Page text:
Influence of Nesting Structures on the Genetic Propagation of Game Farm Mallard Genetics into Wild Populations

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About This Project

The captive breeding and the genetic dynamics of wild populations has long intrigued ecologists. This research delves into the effects of mallard hen house nesting structures on the survivability and genetic propagation of feral game farm mallard genetics within wild populations. Mallards (Anas platyrhynchos) are an ecologically significant waterfowl species, and understanding the impacts of these nesting structures is vital for conservation aimed at preserving population health.

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What is the context of this research?

This research project aims to investigate how mallard hen house nesting structures influence the integration of feral game farm mallard genetics into wild populations. By studying nesting habits and genetic traits, the project seeks to understand if these structures inadvertently facilitate gene flow, impacting the genetic diversity and adaptability of wild mallard populations. The findings will shed light on potential ecological consequences and inform conservation strategies to maintain the natural genetic integrity of wild mallards

What is the significance of this project?

Studying hen house nesting structures' impact on game farm mallard genetics in wild populations is crucial due to its potential ecological and conservation implications. This research addresses the intricate interplay between captive and wild populations, which is especially pertinent for maintaining genetic diversity and preventing negative outcomes.

By assessing how nesting structures influence gene flow between captive and wild mallards, the study can shed light on whether game farm genetics are inadvertently infiltrating wild populations. This insight is pivotal for biodiversity conservation as interbreeding can dilute wild gene pools and compromise local adaptations essential for species' survival in their respective habitats.

What are the goals of the project?

The desired goal of this project is to evaluate the genetic composition of wild mallards found utilizing these hen house nesting structures, and determine if there is a higher prevalence of feral game farm mallard genetics within the population utilizing these structures. By evaluating these genetics we can assess if the use of these hen house structures are influencing the spread of this feral DNA into the wild populations, perpetuating their loss of natural nesting, migratory, and predator avoidance mechanisms.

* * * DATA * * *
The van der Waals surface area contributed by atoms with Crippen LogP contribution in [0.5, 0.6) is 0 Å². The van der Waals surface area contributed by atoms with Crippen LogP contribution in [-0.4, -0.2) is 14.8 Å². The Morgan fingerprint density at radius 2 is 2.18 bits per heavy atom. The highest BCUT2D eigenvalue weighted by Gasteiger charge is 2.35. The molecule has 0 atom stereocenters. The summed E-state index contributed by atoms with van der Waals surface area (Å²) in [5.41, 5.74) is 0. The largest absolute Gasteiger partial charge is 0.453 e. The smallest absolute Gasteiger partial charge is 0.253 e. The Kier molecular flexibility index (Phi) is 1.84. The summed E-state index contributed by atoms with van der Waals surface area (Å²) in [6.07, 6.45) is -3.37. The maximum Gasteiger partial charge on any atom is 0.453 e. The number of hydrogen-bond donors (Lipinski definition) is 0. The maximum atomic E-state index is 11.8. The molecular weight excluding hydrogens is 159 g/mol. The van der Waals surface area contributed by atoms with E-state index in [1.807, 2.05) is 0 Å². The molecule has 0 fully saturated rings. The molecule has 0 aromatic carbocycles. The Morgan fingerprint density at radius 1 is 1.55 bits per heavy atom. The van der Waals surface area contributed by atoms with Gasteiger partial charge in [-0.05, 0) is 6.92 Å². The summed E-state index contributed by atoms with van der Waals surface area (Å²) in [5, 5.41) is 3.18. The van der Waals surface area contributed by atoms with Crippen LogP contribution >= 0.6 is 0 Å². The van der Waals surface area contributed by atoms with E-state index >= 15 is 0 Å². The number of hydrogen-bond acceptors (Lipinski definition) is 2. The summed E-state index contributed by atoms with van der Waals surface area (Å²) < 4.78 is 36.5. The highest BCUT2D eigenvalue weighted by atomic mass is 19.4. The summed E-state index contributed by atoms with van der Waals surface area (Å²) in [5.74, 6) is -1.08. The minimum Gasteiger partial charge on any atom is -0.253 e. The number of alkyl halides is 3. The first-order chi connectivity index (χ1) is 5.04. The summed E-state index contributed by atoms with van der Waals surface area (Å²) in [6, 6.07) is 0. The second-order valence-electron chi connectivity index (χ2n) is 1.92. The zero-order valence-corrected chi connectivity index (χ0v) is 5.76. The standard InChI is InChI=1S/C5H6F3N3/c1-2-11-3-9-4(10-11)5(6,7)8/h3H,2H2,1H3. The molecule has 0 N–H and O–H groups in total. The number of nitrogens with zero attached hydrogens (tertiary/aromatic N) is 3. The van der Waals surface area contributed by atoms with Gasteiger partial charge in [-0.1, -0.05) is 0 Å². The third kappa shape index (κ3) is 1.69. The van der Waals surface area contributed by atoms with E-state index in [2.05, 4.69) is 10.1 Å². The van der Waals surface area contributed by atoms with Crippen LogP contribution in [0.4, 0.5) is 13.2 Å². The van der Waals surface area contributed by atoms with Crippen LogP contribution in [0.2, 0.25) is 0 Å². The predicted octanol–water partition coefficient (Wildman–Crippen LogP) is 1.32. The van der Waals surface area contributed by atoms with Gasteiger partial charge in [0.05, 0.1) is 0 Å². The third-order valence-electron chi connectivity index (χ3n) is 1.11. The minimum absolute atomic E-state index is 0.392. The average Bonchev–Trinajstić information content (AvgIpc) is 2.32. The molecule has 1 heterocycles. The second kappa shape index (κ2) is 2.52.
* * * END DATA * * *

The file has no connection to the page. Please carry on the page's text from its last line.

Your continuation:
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The budget for this project focuses on the construction of mallard hen house structures, and all the materials and labor to fabricate these engineered structures. This line item in the budget allows for the purchase of steel tubing, caging, welding consumables, bedding and nesting materials, as well as help offset labor and fabrication costs.

The genetic sampling of this project, is tedious to complete and includes the need for gear such as microcentrifuge tubes, freezer boxes, coolers, and other specialized gear to handle and transport genetic material. In addition to this, running samples in the lab costs roughly $30-40 per sample, which can quickly add up.

The field gear includes the purchase for construction of live capture traps, as well as the purchase of pre-made designs. It also includes the purchase of holding containers, biometric field supplies, bands, and other items required to properly handle and collect biological metrics off of live captured birds.

Endorsed by

Waterfowl are important components of wetland ecosystems and are important game species. A recent report from Ducks Unlimited showed that Mallards (Anas platyrhynchos) have declined nationally by 9% over a long-term average and 23% since 2019. As such, Eric is proposing exciting research looking at factors that impact Mallard nest success by comparing artificial nests to natural nests. This work is a pilot study that will inform specific parameters for inclusion in a more expansive study beginning next season.

Project Timeline

This project will be a part of a self-funded PhD multi-year project, and is currently ongoing with a total of 31 nesting structures installed on both ODNR public land, as well as numerous private lands.

Feb 29, 2024

Complete Construction and Installation of Mallard Hen House Nesting Tubes

Mar 31, 2024

Begin Observing Nest Utilization by Wild Mallards

Apr 30, 2024

Live Capture Nesting Birds and Collect Genetic Samples and BioMetrics

May 18, 2024

Gather and Record Clutch Data

Jun 30, 2024

Evaluate the biological data of any ducklings present, and calculate hatchability rates and duckling success.

Meet the Team

Eric Lance
Eric Lance
Wildlife Ecologist, Consultant, Adjunct Faculty


Kent State University
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Eric Lance

I am a professionally certified wildlife biologist and natural resource professional based out of Ohio who holds a bachelor of science degree in biology from Kent State University, and a master's degree in natural resources from Virginia Tech. I work as a wildlife consultant all across the Midwest, while also serving as adjunct faculty in the department of Biological Sciences at Kent State University.

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